Coinbase CTO: Time May Be Right for Home Crypto Mining

Mining innovator Balaji Srinivasan pivoted away from that business in 2017, but now believes the time is right for a home miner.

AccessTimeIconNov 15, 2018 at 12:00 p.m. UTC
Updated Sep 13, 2021 at 8:35 a.m. UTC

Timing is everything, even in crypto.

That's why a notable pioneer in consumer bitcoin mining is backing a startup seeking to take another stab at popularizing at-home crypto mining, a business with a long history of abrupt ends for early entrants that includes some of the industry's best known busts (Butterfly Labs, Alpha Technology and GAW Miners among them).

Still, Coinbase CTO Balaji Srinivasan is betting a new startup called Coinmine, which announced pre-orders for its first home miner on Wednesday, might be able to reverse this trend.

Srinivasan said:

"The big difference with decentralized mining in 2018 is that there are now so many different coins and tokens out there that it’s almost certainly possible to make a profit – or at least mine a decent amount of some crypto – via a decentralized home mining device like Coinmine."

It's a notable perspective given that Srinivasan previously founded, a startup that emerged from stealth in 2015 with an ambitious plan to embed bitcoin miners in everyday devices. With that experience in mind, Srinivasan backed Coinmine during its angel round, while the company was still very much under wraps.

With its announcement, it revealed that Coinbase Ventures is now also a backer.

No stranger to home mining, attempted to foster an ecosystem of home mining by building the 21 Bitcoin Computer, built both to mine and run bitcoin-based apps. retired support for the device in 2017 and later pivoted to become, a company that allowed people to earn bitcoin for replying to emails and completing other tasks. Earn was later acquired by Coinbase, at which point Srinivasan took on his current role.

More coins, more opportunities

Still, underlying the investment is Srinivasan's belief in a diversified crypto economy.

Despite his prior company's pivot away from mining, Srinivasan believes that crypto has changed in two substantial ways that make home mining more feasible in 2018 than 2015.

"Back in 2015 only bitcoin had any significant share, so the viability of any decentralized mining approach was benchmarked against BTC alone as opposed to 1,000-plus new digital assets," he said.

Thanks to a boom that has brought to market thousands of cryptocurrencies, the technology's enthusiasts don't have to compete futilely against Bitmain and other giant pools.

"The big difference with decentralized mining in 2018 is that there are now so many different coins and tokens out there that it’s almost certainly possible to make a profit – or at least mine a decent amount of some crypto – via a decentralized home mining device like Coinmine," Srinivasan wrote.

BoostVC cofounder Adam Draper spoke to similar themes when he told CoinDesk he'd backed his 100th crypto startup. He pledged to back 100 bitcoin startups in 2015, but he also saw the industry change into one where there was more to crypto than bitcoin.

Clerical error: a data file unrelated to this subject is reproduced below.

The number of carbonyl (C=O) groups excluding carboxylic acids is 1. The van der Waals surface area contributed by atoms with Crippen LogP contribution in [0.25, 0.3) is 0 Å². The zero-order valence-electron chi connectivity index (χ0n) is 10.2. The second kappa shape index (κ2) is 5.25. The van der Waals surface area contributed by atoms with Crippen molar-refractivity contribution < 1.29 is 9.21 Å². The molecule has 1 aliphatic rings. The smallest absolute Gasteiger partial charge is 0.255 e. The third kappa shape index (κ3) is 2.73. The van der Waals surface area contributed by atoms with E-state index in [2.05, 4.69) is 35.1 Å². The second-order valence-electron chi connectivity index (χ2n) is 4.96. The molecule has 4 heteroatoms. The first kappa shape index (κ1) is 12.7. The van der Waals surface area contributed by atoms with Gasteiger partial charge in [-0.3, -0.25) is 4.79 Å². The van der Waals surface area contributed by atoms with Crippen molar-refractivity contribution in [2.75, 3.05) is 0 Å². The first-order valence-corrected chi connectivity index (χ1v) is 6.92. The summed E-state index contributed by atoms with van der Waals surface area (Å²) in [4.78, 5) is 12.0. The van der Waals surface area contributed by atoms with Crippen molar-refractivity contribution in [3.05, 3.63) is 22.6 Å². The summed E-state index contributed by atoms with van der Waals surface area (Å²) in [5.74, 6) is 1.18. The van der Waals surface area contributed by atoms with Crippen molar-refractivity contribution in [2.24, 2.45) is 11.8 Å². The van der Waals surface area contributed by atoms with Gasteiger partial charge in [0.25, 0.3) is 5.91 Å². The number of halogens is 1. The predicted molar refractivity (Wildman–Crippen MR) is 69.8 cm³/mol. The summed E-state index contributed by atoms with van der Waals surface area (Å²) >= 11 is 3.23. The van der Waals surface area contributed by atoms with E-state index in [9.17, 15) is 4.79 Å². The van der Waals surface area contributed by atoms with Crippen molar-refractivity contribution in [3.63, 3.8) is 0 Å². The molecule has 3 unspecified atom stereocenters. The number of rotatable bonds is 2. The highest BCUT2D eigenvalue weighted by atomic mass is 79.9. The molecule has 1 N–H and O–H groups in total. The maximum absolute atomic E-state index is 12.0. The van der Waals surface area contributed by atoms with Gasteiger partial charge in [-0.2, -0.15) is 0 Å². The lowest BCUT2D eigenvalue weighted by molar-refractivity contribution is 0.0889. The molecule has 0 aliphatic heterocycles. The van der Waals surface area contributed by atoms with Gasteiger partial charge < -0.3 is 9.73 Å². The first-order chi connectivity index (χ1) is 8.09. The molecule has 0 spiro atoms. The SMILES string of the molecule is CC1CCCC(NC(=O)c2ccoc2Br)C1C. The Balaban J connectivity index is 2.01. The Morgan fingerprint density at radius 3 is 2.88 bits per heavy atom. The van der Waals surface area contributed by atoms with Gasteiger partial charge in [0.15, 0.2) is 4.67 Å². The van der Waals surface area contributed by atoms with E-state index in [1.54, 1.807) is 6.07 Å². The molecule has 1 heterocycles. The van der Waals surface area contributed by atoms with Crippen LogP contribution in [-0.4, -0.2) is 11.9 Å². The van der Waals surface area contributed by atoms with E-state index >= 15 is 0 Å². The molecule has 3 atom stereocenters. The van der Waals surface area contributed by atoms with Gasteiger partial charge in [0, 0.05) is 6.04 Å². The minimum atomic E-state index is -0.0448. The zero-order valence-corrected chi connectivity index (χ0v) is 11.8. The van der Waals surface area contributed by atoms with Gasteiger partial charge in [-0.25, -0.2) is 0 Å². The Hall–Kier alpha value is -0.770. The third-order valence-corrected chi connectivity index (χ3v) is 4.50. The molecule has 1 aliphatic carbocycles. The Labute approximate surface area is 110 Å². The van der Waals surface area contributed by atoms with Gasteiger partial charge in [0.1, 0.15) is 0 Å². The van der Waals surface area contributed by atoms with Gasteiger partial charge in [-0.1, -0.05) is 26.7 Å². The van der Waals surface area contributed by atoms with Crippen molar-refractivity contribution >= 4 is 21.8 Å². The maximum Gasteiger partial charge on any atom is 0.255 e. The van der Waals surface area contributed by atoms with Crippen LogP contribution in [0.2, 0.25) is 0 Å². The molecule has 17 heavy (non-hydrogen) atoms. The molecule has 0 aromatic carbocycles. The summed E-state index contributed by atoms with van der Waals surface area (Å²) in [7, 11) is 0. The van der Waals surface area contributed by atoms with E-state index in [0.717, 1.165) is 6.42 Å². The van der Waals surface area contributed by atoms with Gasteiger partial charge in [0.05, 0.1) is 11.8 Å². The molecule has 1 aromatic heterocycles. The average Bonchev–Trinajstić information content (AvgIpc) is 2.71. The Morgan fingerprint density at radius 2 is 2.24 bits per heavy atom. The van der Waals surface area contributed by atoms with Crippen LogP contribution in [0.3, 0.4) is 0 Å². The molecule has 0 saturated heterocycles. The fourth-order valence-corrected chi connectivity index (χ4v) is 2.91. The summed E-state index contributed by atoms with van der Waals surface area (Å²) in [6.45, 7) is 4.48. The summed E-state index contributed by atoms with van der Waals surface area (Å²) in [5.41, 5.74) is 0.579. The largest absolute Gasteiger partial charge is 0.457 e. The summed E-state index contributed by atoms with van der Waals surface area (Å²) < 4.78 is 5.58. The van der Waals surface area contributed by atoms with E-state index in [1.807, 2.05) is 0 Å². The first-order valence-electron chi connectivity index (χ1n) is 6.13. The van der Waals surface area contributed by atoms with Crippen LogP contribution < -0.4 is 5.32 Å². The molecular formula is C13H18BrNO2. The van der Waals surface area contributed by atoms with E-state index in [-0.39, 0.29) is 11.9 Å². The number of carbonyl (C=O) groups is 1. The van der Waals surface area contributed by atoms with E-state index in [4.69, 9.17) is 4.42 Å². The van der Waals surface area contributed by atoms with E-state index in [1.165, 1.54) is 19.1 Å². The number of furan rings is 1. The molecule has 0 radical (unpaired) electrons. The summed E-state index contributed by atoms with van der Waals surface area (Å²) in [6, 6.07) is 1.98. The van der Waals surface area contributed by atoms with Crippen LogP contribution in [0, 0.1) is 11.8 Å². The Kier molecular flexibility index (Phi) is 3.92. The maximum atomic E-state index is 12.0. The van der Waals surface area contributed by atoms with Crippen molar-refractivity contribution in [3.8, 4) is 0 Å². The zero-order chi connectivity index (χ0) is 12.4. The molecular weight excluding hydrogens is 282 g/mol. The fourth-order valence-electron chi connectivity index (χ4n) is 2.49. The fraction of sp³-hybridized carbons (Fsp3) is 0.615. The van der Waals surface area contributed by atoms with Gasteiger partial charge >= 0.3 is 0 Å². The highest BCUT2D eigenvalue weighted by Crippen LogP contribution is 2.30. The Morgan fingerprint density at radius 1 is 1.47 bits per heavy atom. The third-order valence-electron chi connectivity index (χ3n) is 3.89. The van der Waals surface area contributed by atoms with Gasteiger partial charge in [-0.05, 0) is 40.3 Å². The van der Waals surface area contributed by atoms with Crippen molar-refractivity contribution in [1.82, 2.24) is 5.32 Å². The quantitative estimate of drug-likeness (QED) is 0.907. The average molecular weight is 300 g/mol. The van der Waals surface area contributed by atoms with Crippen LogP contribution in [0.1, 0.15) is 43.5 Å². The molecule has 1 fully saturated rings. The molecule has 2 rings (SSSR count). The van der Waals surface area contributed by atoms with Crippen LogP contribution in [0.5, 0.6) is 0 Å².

Innovative new coins alone would not be enough to make Coinmine worth it, though. Srinivasan said it's also important that so many of these new tokens have been judged worthy enough by the market to maintain significant valuations.

Srinivasan sees Coinmine as a bet on more worthwhile coins to come. "There will likely always be some asset or set of assets that Coinmine can mine which makes a profit," he wrote.

Changing with the times

Remote updates will be key to Coinmine's success, in Srinivasan's view.

He's optimistic about Coinmine's ability to add new coins later, and he foresees a future where the company could play a key role in launching new tokens. He said, "If Coinmine gets to substantial scale, you might even see some new digital assets in the future with ASIC-resistant hash functions launching directly on Coinmine."

Notably, the system is built to run two tokens: one proof-of-work, one proof-of-stake, though the latter will only be enabled with updates coming in 2019. The anticipated networks for staking currently listed on its website are: tezos, casper, dfinity, filecoin, spankchain, polkadot, cosmos and foam.

Still, users will pay a high price for that ease and convenience. As CEO Farbood Nivi explained to CoinDesk, Coinmine will automatically put users into mining pools. It's one more way of making the product plug-and-play, but it also cedes a significant amount of control.

Further, the company will take a 5 percent cut of users' earnings as they mine, according to a spokesperson for Coinmine.

As expected, hardcore crypto enthusiasts cast a lot of doubt on the new product's potential for return on investment. Rob Paone's tweet was representative, contending that for a $799 user, users could expect to earn roughly $5 per day, not counting whatever electricity costs accrued.

"Sounds like it's more of a fun/hobby purchase than a purchase for expected return," Paone wrote.

That does seem to be the market Coinmine is aiming for: people for whom $799 is not a major investment and who believe in crypto enough that they think it will eventually see major gains (but also aren't interested enough to learn how to run their own rigs).

Srinivasan agreed, arguing that crypto should welcome Coinmine into the market as a new resource for increasing the security of various networks.

He wrote:

"I believe that decentralized mining is an important idea and worth trying again. It’s mining as Satoshi intended: many devices around the world with no single point of failure."

Balaji Srinivasan image via CoinDesk Consensus 2016 archive


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